Protein phase transitions in health and disease


Benedetta Bolognesi | Junior Group Leader
Mireia Seuma Areñas | Research Assistant

About

TDP43- GFP Protein assemblies in S. cerevisiae

Potentially all proteins can aggregate into insoluble fibrils. Protein aggregates are functional in several contexts, but they are also associated to pathogenesis in a number of devastating conditions, such as Parkinson’s disease or Amyotrophic Lateral Sclerosis. The concept of protein aggregation has mainly been associated to the formation of insoluble amyloid fibrils, but we now have evidence of the existence of other types of protein assemblies. Dynamic reversible assemblies, for example, are formed by proteins containing prion-like domains through a process of liquid de-mixing in the cytoplasm.

Prion-like domains are low complexity domains which resemble in composition the infectious yeast prions, i.e. they are enriched in asparagine, glutamine, tyrosine and glycine. Typically, prion-like domains are intrinsically disordered but they have the ability to switch to different, more structured conformations. Mutations in these domains are associated to the onset of many neurodegenerative conditions.  Importantly, prion-like domains are able to populate multiple physical states: diffuse, liquid de-mixed, insoluble amyloid. Pathological mutations affect these equilibria in ways we cannot yet fully understand, or predict.

Different Amyloid-Beta fibrillar structures imaged by AFM

Our lab focuses on understanding how protein sequence determines formation of liquid states versus insoluble aggregates. We have established a systematic approach to elucidate how these alternative states can translate into different phenotypes, and to understand if one particular physical state can be linked to pathology. Finally, we are also interested in the specific mechanisms by which different types of protein assemblies drive pathogenesis.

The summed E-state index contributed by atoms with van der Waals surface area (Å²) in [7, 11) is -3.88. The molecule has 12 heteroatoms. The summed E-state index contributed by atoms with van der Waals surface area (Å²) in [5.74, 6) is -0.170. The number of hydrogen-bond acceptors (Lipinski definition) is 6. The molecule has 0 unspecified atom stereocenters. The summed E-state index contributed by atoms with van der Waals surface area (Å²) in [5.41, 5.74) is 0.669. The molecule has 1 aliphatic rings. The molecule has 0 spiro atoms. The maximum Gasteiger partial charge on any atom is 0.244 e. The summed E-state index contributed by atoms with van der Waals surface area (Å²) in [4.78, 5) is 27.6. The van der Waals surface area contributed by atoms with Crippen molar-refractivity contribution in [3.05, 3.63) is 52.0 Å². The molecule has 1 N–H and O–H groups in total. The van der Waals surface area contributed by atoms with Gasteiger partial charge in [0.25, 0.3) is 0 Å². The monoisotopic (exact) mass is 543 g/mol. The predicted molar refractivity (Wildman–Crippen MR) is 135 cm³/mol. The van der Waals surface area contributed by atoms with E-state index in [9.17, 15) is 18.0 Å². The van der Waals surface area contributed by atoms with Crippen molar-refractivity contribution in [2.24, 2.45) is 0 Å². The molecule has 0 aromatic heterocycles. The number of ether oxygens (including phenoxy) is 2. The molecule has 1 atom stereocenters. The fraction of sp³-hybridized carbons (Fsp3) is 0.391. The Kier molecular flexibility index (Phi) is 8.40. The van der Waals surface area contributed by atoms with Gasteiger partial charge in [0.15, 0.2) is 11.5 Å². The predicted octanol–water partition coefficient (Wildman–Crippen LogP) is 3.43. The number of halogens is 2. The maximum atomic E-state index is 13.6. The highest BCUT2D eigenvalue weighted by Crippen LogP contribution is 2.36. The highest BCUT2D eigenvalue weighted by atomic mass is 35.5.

The fitness effect of all amino acid substitutions in a 16 aa protein domain expressed in S. cerevisiae

We address these questions by coupling deep mutational scanning to high-resolution biophysics. We use a S. cerevisiae model to simultaneously evaluate the fitness effect of thousands of mutations within disordered protein domains implicated in disease and generate a genotype-to-phenotype map for each of them. We then use a similar high-throughput strategy to measure the effect of the same set of mutations on the physical state of the proteins ( diffuse, liquid de-mixed, insoluble). This systematic approach allows us to choose mutations with specific effects on fitness and physical state for further characterization by in vitro biophysics in order to formulate more rational hypothesis on the mechanisms involved in protein-induced toxicity.

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Collaborations

  • Ben Lehner
    CRG, Barcelona
  • Sofia Giorgetti
    University of Pavia, Italy
  • Xavier Salvatella
    IRB Barcelona
  • Ina Vorberg
    DZNE Bonn, Germany

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